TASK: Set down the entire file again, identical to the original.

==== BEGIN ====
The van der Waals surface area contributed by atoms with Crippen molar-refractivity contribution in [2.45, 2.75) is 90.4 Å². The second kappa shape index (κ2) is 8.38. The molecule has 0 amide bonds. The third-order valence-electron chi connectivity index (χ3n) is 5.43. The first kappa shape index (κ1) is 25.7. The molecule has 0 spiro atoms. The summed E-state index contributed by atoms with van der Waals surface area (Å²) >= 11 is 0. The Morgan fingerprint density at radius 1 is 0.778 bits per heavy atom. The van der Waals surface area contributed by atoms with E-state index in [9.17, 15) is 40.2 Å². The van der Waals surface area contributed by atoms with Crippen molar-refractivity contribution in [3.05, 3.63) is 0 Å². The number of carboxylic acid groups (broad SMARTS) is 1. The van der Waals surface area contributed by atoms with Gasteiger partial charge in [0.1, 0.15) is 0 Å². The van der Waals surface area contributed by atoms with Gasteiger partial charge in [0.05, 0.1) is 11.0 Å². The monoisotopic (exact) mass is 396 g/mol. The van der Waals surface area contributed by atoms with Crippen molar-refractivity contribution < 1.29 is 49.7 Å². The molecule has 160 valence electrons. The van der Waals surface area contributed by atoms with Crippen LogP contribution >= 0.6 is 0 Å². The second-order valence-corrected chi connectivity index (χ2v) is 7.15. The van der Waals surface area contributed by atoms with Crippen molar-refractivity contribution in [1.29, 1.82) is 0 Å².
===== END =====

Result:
The van der Waals surface area contributed by atoms with Crippen molar-refractivity contribution in [2.45, 2.75) is 90.4 Å². The second kappa shape index (κ2) is 8.38. The molecule has 0 amide bonds. The third-order valence-electron chi connectivity index (χ3n) is 5.43. The first kappa shape index (κ1) is 25.7. The molecule has 0 spiro atoms. The summed E-state index contributed by atoms with van der Waals surface area (Å²) >= 11 is 0. The Morgan fingerprint density at radius 1 is 0.778 bits per heavy atom. The van der Waals surface area contributed by atoms with E-state index in [9.17, 15) is 40.2 Å². The van der Waals surface area contributed by atoms with Crippen molar-refractivity contribution in [3.05, 3.63) is 0 Å². The number of carboxylic acid groups (broad SMARTS) is 1. The van der Waals surface area contributed by atoms with Gasteiger partial charge in [0.1, 0.15) is 0 Å². The van der Waals surface area contributed by atoms with Gasteiger partial charge in [0.05, 0.1) is 11.0 Å². The monoisotopic (exact) mass is 396 g/mol. The van der Waals surface area contributed by atoms with Crippen molar-refractivity contribution < 1.29 is 49.7 Å². The molecule has 160 valence electrons. The van der Waals surface area contributed by atoms with Crippen LogP contribution >= 0.6 is 0 Å². The second-order valence-corrected chi connectivity index (χ2v) is 7.15. The van der Waals surface area contributed by atoms with Crippen molar-refractivity contribution in [1.29, 1.82) is 0 Å².